Autonomous Valet Parking Demonstration
Autonomous valet parking


The Autonomous Valet Parking (AVP) demonstration uses Autoware.Auto to provide a valet parking service. It was realized in 2020 by Autoware members, described in more detail in this blog post.

The goal is to direct the car to autonomously park in a parking lot and to return autonomously to a pick-up/drop-off area simply by using a smartphone.

The AVP demonstration uses Autoware.Auto to provide the following functions:

  1. Automatically drive a car from a pre-defined drop-off zone (e.g. the entrance to a car park) to a parking spot indicated by an external system.
  2. Park a car in a parking spot, starting in a lane near that parking spot.
  3. Drive out of a parking spot.
  4. Drive to a pre-defined pick-up zone (e.g. the exit from a car park).
  5. Automatically stop for obstacles while achieving the above.

The easiest way to repeat the demonstration is to run it in Simulation. Given appropriate hardware, it can of course be repeated in real life as well as detailed in Physical demonstration.


To run this demo, the following inputs are needed:

  • A point-cloud map of a car park, for localization.
  • An HDMap (vector map) of a car park, for navigation.

If LGSVL simulator is set up as explained, these two components should be available out of the box in simulation under /opt/AutowareAuto/share/autoware_demos/data.


To run the LGSVL simulator, an NVIDIA graphics card is required. Additional information about requirements can be found here.

These instructions were tested successfully on a number of machines, these are the specs of one such machine:

  • Intel(R) Core(TM) i9-9900KF CPU @ 3.60GHz (16 virtual cores) with 64GB RAM
  • NVIDIA GeForce RTX 2080 with 8 GB memory
If the machine is overloaded by running both the simulation and the autonomous-driving stack, expect a performance degradation. See Lack of computational resources. It is recommended to run the Simulator and RViz2 one one machine and the autoware stack on a second machine.

Setup and launching

Running and controlling the simulation requires two separate terminals.


  1. Install ADE.
  2. Next open terminal 1 in ADE and follow the instructions on the LGSVL simulator page to install, configure, and run the simulator:
    $ ade enter
    ade$ /opt/lgsvl/simulator &
  3. Also in terminal 1, launch visualization:
    ade$ source /opt/AutowareAuto/setup.bash
    ade$ ros2 launch autoware_auto_launch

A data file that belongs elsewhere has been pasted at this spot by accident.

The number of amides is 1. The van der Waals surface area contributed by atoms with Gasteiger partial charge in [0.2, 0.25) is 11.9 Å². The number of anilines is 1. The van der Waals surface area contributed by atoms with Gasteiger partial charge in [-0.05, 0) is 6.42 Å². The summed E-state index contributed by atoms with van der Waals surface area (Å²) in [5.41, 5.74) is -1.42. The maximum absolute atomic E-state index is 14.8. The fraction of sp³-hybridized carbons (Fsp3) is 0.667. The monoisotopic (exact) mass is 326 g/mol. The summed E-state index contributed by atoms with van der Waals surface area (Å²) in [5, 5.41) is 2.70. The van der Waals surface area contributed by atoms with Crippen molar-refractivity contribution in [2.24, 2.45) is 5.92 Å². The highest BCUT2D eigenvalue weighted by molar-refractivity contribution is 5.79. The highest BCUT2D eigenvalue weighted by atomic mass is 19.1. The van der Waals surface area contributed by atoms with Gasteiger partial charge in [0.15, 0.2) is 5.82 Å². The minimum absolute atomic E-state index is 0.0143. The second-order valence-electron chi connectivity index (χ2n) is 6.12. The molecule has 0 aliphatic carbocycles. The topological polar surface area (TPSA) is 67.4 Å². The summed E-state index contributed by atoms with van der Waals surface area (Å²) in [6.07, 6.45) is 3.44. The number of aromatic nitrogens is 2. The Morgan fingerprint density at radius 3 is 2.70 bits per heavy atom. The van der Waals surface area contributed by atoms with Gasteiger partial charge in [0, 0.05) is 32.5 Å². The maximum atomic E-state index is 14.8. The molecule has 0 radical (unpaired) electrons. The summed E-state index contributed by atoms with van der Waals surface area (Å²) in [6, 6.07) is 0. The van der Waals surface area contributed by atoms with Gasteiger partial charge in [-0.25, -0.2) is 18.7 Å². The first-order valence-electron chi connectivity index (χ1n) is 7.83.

If starting the simulation immediately by pressing the play button in the LGSVL web GUI, the Autoware.Auto stack will emit warnings and error messages upon launch until localization is initialized (see section below). To avoid that, do not start the simulation yet; i.e., do not press the Play button!


Open a new terminal 2, either in the same ADE instance or in a new ADE instance on an second machine, run the launch file for Milestone 3 as follows to use the pre-compiled packages from /opt/AutowareAuto:

$ ade enter
ade$ source /opt/AutowareAuto/setup.bash
ade$ ros2 launch autoware_demos

Alternatively, if the source code has been modified locally, first build, then launch:

$ ade enter
ade$ cd AutowareAuto
ade$ colcon build --packages-up-to autoware_demos
ade$ source install/setup.bash
ade$ ros2 launch autoware_demos

To interrupt the launched processes, hit Ctrl c. Turning the simulation off while building can save compute resources to accelerate the build.

When following the steps above, the RViz window should show what the Autoware.Auto stack sees. The system is initially not localized, and the car is tentatively placed at the origin of the map frame. Terminal 2 displays output related to starting the stack similar to:

[INFO] [robot_state_publisher-1]: process started with pid [20291]
[INFO] [lgsvl_interface_exe-2]: process started with pid [20292]
[rviz2-20] Parsing robot urdf xml string.

There should be no error messages; else check Troubleshooting.

By default, RViz is in the Move Camera mode, in which the mouse can control the view like this:

  • left-click and drag to rotate
  • middle-click to pan
  • right-click to zoom

Change properties of how and if entities are shown in RViz from the panel on the left of the window. Hide that panel by clicking on the little triangle pointing to the left. When that panel is hidden, the output in RViz should look like this where the car is shown as a white outline: